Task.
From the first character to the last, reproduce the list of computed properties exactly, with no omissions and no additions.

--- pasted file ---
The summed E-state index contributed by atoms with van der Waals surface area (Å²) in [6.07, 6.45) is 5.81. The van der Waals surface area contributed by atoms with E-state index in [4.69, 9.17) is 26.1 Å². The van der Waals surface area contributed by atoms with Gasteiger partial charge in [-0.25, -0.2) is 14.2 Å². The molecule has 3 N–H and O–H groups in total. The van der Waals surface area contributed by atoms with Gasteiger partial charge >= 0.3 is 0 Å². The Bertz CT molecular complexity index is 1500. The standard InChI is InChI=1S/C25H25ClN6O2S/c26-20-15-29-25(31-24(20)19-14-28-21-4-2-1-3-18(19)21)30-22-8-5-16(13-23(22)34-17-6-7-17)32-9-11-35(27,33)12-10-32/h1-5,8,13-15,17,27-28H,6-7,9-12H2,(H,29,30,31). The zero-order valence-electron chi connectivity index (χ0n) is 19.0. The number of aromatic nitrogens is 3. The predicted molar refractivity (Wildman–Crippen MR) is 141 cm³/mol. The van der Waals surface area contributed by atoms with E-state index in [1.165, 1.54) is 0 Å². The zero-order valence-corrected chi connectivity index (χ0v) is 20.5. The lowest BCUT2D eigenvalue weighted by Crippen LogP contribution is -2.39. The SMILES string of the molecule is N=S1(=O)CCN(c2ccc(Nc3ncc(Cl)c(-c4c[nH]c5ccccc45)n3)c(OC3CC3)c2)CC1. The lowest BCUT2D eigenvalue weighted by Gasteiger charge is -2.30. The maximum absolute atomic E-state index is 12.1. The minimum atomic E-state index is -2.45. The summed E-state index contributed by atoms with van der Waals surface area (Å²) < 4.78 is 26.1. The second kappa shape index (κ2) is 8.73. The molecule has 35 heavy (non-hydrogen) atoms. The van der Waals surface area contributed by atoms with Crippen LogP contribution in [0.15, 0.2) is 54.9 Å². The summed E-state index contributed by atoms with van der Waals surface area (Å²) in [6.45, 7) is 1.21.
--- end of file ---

The summed E-state index contributed by atoms with van der Waals surface area (Å²) in [6.07, 6.45) is 5.81. The van der Waals surface area contributed by atoms with E-state index in [4.69, 9.17) is 26.1 Å². The van der Waals surface area contributed by atoms with Gasteiger partial charge in [-0.25, -0.2) is 14.2 Å². The molecule has 3 N–H and O–H groups in total. The van der Waals surface area contributed by atoms with Gasteiger partial charge >= 0.3 is 0 Å². The Bertz CT molecular complexity index is 1500. The standard InChI is InChI=1S/C25H25ClN6O2S/c26-20-15-29-25(31-24(20)19-14-28-21-4-2-1-3-18(19)21)30-22-8-5-16(13-23(22)34-17-6-7-17)32-9-11-35(27,33)12-10-32/h1-5,8,13-15,17,27-28H,6-7,9-12H2,(H,29,30,31). The zero-order valence-electron chi connectivity index (χ0n) is 19.0. The number of aromatic nitrogens is 3. The predicted molar refractivity (Wildman–Crippen MR) is 141 cm³/mol. The van der Waals surface area contributed by atoms with E-state index in [1.165, 1.54) is 0 Å². The zero-order valence-corrected chi connectivity index (χ0v) is 20.5. The lowest BCUT2D eigenvalue weighted by Crippen LogP contribution is -2.39. The SMILES string of the molecule is N=S1(=O)CCN(c2ccc(Nc3ncc(Cl)c(-c4c[nH]c5ccccc45)n3)c(OC3CC3)c2)CC1. The lowest BCUT2D eigenvalue weighted by Gasteiger charge is -2.30. The maximum absolute atomic E-state index is 12.1. The minimum atomic E-state index is -2.45. The summed E-state index contributed by atoms with van der Waals surface area (Å²) < 4.78 is 26.1. The second kappa shape index (κ2) is 8.73. The molecule has 35 heavy (non-hydrogen) atoms. The van der Waals surface area contributed by atoms with Crippen LogP contribution in [0.15, 0.2) is 54.9 Å². The summed E-state index contributed by atoms with van der Waals surface area (Å²) in [6.45, 7) is 1.21.